In the landscape of modern music, it’s more important than ever to stand out. For local hip-hop artist Pive (Ryan Mullane), that isn’t so difficult. From the moment you first encounter Pive’s debut album, “I Will Forever Be,” it’s clear that he isn’t your everyday rapper.
The album’s cover is poised and cool, with smoke-filled air and a shiny black piano. Mullane is seated at it, in jeans and a black button-down shirt, his hands on the keys. “I’m probably going to be the only rapper out there that likes dress clothes,” Mullane said. “That’s just who I am. I didn’t want to change that.”
Mullane also stands out for his voice. He raps in a deep, vibrating baritone, giving his verse a weighty, hefty feel. But he floats on the beat, his words also airy and dynamic.
“I started writing music when I was 10 years old,” Mullane said. He found rap music early on and “fell in love with it right away. And then I fell in love with the beats. And right then and there, I became a hip-hop fiend where I just studied and studied and learned different flow patterns.”
So, this debut is, in a sense, 21 years in the making. The studying, the work and the passion of those years come through in the result.
“I Will Forever Be” is driven by Mullane’s love of beat and verse. For the former, he scoured thousands of tracks in search of the right foundation for each song. “My beats are more cinematic. They have a building and a bridge almost like an act of a piano, opera or show like that.”
And when the right touches aren’t present, Mullane adds them, tailoring the beat to his liking. Then it’s on to the lyrics, for which Mullane draws on a vast set of influences.
“Some of the songs are a little underground, like Tec N9ne, some of the songs are a little bit Eminem, and some of the songs are a little more radio-friendly,” he said. It all depends on the content and the feel, which guide his lyrical decisions.
The various feels and contents of “I Will Forever Be” cover a vast range. There are club hits, serious, pensive reflections and everything in between. At the same time, the album is united by its consistent dependence on storytelling and message.
“No one’s bringing a message or bars or lyrics into their music. So that’s what I’m trying to bring back. And I think people are yearning for that,” Mullane said. Take, for example, “Girlfriends Dream.” It tells the story of a girl falling in love with the narrator through his music, demonstrating the power that a song can have over a listener.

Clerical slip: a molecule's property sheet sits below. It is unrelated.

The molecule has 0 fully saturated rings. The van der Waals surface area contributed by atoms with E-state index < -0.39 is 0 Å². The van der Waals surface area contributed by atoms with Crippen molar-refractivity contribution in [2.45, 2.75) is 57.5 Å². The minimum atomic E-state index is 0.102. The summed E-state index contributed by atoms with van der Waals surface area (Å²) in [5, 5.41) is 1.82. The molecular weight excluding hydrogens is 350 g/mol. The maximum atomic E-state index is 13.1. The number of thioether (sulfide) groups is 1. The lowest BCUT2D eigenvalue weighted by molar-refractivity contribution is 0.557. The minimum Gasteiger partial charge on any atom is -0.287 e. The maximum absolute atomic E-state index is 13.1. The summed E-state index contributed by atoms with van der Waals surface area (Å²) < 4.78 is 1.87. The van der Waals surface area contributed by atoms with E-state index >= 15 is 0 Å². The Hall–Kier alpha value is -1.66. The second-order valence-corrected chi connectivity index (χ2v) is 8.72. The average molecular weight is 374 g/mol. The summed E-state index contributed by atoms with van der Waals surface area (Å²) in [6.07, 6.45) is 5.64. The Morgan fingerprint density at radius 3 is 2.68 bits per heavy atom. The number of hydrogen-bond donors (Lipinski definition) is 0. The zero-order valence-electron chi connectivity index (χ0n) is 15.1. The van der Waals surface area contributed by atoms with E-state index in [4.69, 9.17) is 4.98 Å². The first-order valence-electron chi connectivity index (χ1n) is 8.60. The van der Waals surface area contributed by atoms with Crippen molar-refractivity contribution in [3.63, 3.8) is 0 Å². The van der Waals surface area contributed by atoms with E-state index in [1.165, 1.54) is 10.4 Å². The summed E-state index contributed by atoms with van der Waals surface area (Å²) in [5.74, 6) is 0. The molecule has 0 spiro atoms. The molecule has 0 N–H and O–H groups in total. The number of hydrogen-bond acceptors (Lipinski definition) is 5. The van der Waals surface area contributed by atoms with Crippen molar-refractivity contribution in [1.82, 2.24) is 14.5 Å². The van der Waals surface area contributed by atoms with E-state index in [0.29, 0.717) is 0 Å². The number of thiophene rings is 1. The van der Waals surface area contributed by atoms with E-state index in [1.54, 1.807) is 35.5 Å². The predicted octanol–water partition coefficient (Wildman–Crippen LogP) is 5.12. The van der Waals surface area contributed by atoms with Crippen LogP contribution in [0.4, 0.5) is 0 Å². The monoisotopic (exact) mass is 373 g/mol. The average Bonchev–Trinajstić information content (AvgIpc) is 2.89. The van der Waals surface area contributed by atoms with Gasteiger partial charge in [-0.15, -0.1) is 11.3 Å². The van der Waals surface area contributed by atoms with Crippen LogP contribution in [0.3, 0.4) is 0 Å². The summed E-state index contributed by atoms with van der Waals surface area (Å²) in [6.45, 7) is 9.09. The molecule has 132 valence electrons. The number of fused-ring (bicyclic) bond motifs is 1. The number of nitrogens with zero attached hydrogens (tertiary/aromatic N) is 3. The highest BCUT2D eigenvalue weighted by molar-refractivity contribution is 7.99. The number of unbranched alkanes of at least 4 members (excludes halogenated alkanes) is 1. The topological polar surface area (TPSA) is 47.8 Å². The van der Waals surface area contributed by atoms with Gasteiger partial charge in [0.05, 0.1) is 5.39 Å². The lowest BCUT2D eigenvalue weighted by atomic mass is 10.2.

Even “Music Lives,” Pive’s most radio-ready track, has a sort of arc, as Mullane examines the importance of making and releasing music in his own life. The song is upbeat but mellow, drawing as much on the hype moments of music as on its profundity.
“Music Lives,” and other tracks from the album, have seen radio play across the country. Seeing the success of his debut, Pive went right back into the studio to start work on the follow-up, and he already has the first track lined up for release in the coming weeks.
“In the Light” (out Sept. 10) is Pive’s most overtly personal track to date. It confronts mental health, suicide and the shortness of life head on, as Mullane speaks to a friend he lost. “It’s everything I wanted to say to her that I didn’t say before she left.”
It’s backed mainly by piano and violin, drawing out the track’s emotion as Mullane weaves memories and reminiscences into a sorrowful but beautiful piece.
“I want my music to help you no matter what situation you’re in. If you’re having a bad day, I want to bump that song and uplift you. If you’re having a good day, I want to have ‘Intro the Circus’ or some other record like that.”
“In the Light” is a promising follow-up from Pive, a demonstration that he will make the most of the traction he has gained with his first album. With a unique brand of hip-hop and the passion to back it, Pive is sure to go as far as he chooses. Stream his debut album “I Will Forever Be” now on Spotify and follow @PIVEIWillForeverBe on Instagram for updates on upcoming releases.
Julien A. Luebbers can be reached at email@example.com.